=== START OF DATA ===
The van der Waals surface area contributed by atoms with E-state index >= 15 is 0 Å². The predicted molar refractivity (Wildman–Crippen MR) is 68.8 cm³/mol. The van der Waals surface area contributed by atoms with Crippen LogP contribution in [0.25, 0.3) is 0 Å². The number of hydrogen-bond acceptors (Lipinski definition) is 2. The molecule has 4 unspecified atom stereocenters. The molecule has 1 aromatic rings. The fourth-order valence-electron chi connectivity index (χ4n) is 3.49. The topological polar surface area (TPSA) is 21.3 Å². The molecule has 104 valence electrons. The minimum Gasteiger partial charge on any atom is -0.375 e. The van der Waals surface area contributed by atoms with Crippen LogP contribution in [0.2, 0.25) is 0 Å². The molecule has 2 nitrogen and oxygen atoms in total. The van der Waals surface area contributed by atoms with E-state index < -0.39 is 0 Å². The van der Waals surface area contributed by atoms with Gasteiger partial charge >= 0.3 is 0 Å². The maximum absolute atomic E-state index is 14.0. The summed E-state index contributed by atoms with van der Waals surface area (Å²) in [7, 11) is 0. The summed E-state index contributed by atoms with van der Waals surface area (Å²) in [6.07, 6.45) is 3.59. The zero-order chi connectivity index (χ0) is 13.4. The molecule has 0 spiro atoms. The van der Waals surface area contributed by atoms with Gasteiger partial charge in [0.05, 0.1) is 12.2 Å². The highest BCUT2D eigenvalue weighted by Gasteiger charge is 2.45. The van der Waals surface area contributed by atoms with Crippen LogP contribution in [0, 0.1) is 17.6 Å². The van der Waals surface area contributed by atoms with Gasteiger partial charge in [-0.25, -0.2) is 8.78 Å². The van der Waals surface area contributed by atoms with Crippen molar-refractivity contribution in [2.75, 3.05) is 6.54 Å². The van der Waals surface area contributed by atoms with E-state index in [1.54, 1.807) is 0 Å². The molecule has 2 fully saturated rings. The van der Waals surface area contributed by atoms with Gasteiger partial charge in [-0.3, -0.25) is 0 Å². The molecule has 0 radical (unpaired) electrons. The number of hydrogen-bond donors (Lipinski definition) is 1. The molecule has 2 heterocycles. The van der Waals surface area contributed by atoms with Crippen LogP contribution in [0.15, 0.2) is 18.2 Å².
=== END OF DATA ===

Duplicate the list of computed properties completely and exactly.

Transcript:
The van der Waals surface area contributed by atoms with E-state index >= 15 is 0 Å². The predicted molar refractivity (Wildman–Crippen MR) is 68.8 cm³/mol. The van der Waals surface area contributed by atoms with Crippen LogP contribution in [0.25, 0.3) is 0 Å². The number of hydrogen-bond acceptors (Lipinski definition) is 2. The molecule has 4 unspecified atom stereocenters. The molecule has 1 aromatic rings. The fourth-order valence-electron chi connectivity index (χ4n) is 3.49. The topological polar surface area (TPSA) is 21.3 Å². The molecule has 104 valence electrons. The minimum Gasteiger partial charge on any atom is -0.375 e. The van der Waals surface area contributed by atoms with Crippen LogP contribution in [0.2, 0.25) is 0 Å². The molecule has 2 nitrogen and oxygen atoms in total. The van der Waals surface area contributed by atoms with E-state index < -0.39 is 0 Å². The van der Waals surface area contributed by atoms with Gasteiger partial charge >= 0.3 is 0 Å². The maximum absolute atomic E-state index is 14.0. The summed E-state index contributed by atoms with van der Waals surface area (Å²) in [7, 11) is 0. The summed E-state index contributed by atoms with van der Waals surface area (Å²) in [6.07, 6.45) is 3.59. The zero-order chi connectivity index (χ0) is 13.4. The molecule has 0 spiro atoms. The van der Waals surface area contributed by atoms with Gasteiger partial charge in [0.05, 0.1) is 12.2 Å². The highest BCUT2D eigenvalue weighted by Gasteiger charge is 2.45. The van der Waals surface area contributed by atoms with Crippen LogP contribution in [0, 0.1) is 17.6 Å². The van der Waals surface area contributed by atoms with Gasteiger partial charge in [-0.25, -0.2) is 8.78 Å². The van der Waals surface area contributed by atoms with Crippen molar-refractivity contribution in [2.75, 3.05) is 6.54 Å². The van der Waals surface area contributed by atoms with E-state index in [1.54, 1.807) is 0 Å². The molecule has 2 fully saturated rings. The van der Waals surface area contributed by atoms with Gasteiger partial charge in [-0.3, -0.25) is 0 Å². The molecule has 0 radical (unpaired) electrons. The number of hydrogen-bond donors (Lipinski definition) is 1. The molecule has 2 heterocycles. The van der Waals surface area contributed by atoms with Crippen LogP contribution in [0.15, 0.2) is 18.2 Å².